In terms of cutting corners, look no further than Airiam's death scene. The writers take so much time writing a clip show for this character because they were too lazy to actually work on a character arc for her the prior season and a half. We were lead to believe that these characters are important, then why did the writers treat them as furniture prior to this. The same can be said for the entire secondary bridge crew. We then have scenes with these people writing letters home and it feels empty because why should I care about these people when the writers don't.

I hate how Burnham centric this show is. Everything has to revolve around her, and it makes me roll my eyes. I'm not going to get into a Mary Sue debate, but by making her the Red Angel, did the writers pretty much elevate her to a deity. Also, that story with her mom was a big waste of time. Also, can she stop crying? Every episode this season she is crying and it's ridiculous. She's the most emotionally sad character I've seen in Star Trek and she's the lead.

I hope season 3 is a reboot of the series, and this time they actually give a damn for the characters they write. I don't want Star Trek. I want Star Trek Discovery. That's what the show is called and they should be front and center. By having the final shot of the finale being the Enterprise going on it's mission, that was a spit in the face to the two seasons of Star Trek Discovery, like These are the Voyages was a spit in the face to Star Trek Enterprise (According to many in fandom).
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Greg M
Thu, Apr 18, 2019, 11:14pm (UTC -5)
Re: ORV S2: Sanctuary

@OmicronThetaDeltaPhi

No, but I like the thought.
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Greg M
Thu, Apr 18, 2019, 8:32pm (UTC -5)
Re: ORV S2: Sanctuary

So we get 2 4.5 star reviews in a row. Is Jammer turning around his feelings about Orville as a whole? I'm a little surprised and a little impressed.
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Greg M
Fri, Apr 12, 2019, 2:13pm (UTC -5)
Re: DSC S2: Such Sweet Sorrow, Part 1

I called this episode over-waught in sentimentality. I don’t remember many shows (Star Trek or otherwise) having this much crying, and then it feels like the entire crew is bowing at the feet of Burnham and it’s really hard to connect with the emotions this series wants us to connect. For example there was a scene where we see the characters writing letters to families and like Airiam Death, it felt unearned. Compare this to say A Call to Arms in terms of goodbyes and there is much more gravitas to it. Granted we know the characters more but that’s provided by the writing of those characters. We want to see this succeed, we understand why Sisko is pissed at Jake staying on the station. That’s what character development is.

In this series we never see these people as people, except for Burnham and occasionally Suru and Tilly. Heck, even Stamets has been sidelined this season to relationship drama. We haven’t seen this connection the crew supposedly has with Burnham, so those scenes in the episode feel empty.

My favorite episode this season is If Memory Serves and not just because it was the long awaited sequel to the Cage. It was an episode that slowed down and allowed these characters to be actually people. The scene with Pike and Vina, or the scenes with Burnham and Spock really delivered the emotional weight those scenes deserved.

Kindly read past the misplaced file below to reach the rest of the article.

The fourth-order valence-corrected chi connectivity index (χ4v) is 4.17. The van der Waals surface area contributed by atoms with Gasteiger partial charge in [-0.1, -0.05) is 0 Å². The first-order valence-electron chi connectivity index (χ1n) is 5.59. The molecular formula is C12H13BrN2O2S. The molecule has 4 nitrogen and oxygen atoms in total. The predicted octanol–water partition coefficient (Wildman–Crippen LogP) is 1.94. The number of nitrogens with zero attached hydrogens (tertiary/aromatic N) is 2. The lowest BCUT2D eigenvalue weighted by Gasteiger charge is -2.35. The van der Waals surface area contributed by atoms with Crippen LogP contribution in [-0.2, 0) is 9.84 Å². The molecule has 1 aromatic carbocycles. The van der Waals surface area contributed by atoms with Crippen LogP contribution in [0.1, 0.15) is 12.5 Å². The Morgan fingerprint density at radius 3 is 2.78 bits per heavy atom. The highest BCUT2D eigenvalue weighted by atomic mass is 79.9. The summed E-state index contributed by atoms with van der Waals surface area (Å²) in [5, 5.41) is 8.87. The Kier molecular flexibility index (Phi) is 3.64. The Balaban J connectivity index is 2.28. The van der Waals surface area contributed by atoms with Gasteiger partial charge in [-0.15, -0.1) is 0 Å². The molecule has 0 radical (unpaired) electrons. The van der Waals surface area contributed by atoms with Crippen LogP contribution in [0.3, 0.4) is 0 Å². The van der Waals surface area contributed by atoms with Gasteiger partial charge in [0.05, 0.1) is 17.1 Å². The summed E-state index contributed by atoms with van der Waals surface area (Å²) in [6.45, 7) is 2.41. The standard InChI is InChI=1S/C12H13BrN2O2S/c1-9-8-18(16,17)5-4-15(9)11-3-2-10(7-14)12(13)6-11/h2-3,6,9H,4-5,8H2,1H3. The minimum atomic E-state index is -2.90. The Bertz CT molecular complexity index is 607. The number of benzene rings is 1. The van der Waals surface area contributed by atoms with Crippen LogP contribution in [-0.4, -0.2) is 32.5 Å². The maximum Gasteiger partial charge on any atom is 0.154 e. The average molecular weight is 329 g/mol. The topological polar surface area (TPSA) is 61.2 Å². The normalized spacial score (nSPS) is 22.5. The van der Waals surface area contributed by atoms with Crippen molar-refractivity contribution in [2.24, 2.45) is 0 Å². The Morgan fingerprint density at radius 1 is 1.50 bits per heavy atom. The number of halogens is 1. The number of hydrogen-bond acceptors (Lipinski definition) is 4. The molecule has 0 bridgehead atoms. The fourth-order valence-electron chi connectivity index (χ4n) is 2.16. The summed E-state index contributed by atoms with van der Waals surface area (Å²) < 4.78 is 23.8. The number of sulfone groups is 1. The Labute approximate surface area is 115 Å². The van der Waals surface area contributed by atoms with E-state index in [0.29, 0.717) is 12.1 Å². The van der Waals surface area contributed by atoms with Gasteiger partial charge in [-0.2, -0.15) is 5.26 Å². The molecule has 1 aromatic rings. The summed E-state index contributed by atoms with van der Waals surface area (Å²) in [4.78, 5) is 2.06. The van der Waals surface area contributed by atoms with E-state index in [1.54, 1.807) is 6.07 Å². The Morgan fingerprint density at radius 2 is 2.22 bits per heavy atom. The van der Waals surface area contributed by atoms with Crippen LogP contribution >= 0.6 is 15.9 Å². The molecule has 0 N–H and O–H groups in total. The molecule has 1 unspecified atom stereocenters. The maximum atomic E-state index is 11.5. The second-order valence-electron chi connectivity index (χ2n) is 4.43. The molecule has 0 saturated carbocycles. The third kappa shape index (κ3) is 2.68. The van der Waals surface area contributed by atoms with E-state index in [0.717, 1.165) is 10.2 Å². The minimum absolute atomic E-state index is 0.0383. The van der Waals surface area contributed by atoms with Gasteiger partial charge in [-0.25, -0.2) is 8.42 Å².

The last few episodes have shown more crying and more emotional baggage than probably the entire franchise combined. Melodrama for the sake of melodrama doesn’t work unless it’s earned. This series is basically cutting corners and leaving all the important stuff on the cutting room floor. It’s a shame because I do think this season is better for the most part than season 1 but it’s ending like season 1 ended, with the feeling the series can be so much more.
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Greg M
Thu, Mar 28, 2019, 8:22pm (UTC -5)
Re: DSC S2: Perpetual Infinity

I'm starting to get really confused by this storyline. The mystery seems to be dissipating in favor of AI Terminator II style Judgement Day. Because of that, I wasn't really a fan of this episode and unfortunately that seems to be the thing that wraps up this season.
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Greg M
Thu, Mar 14, 2019, 8:26pm (UTC -5)
Re: DSC S2: Project Daedalus

The more I think about this episode the more I didn't like it and it's because of the one thing this show does that I hate. The smaller characters are not developed at all, so when we get a big episode featuring one of them, it rings a little hallow. I mean Burnham and Airiam were friends? Since when?

The scene where Airiam is sharing memories of her hanging out with Tilly and Detmer is a clear example of why this series doesn't develop these people all that well. If she was an important character in death, she should have almost been an important character in life too.
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Greg
Sun, Feb 24, 2019, 4:04am (UTC -5)
Re: TOS S1: Mudd's Women

Kudos to Trek Fan for the best and most thought provoking analysis of this episode. You are spot on.
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Greg M
Mon, Jan 14, 2019, 1:26pm (UTC -5)
Re: ORV S2: Home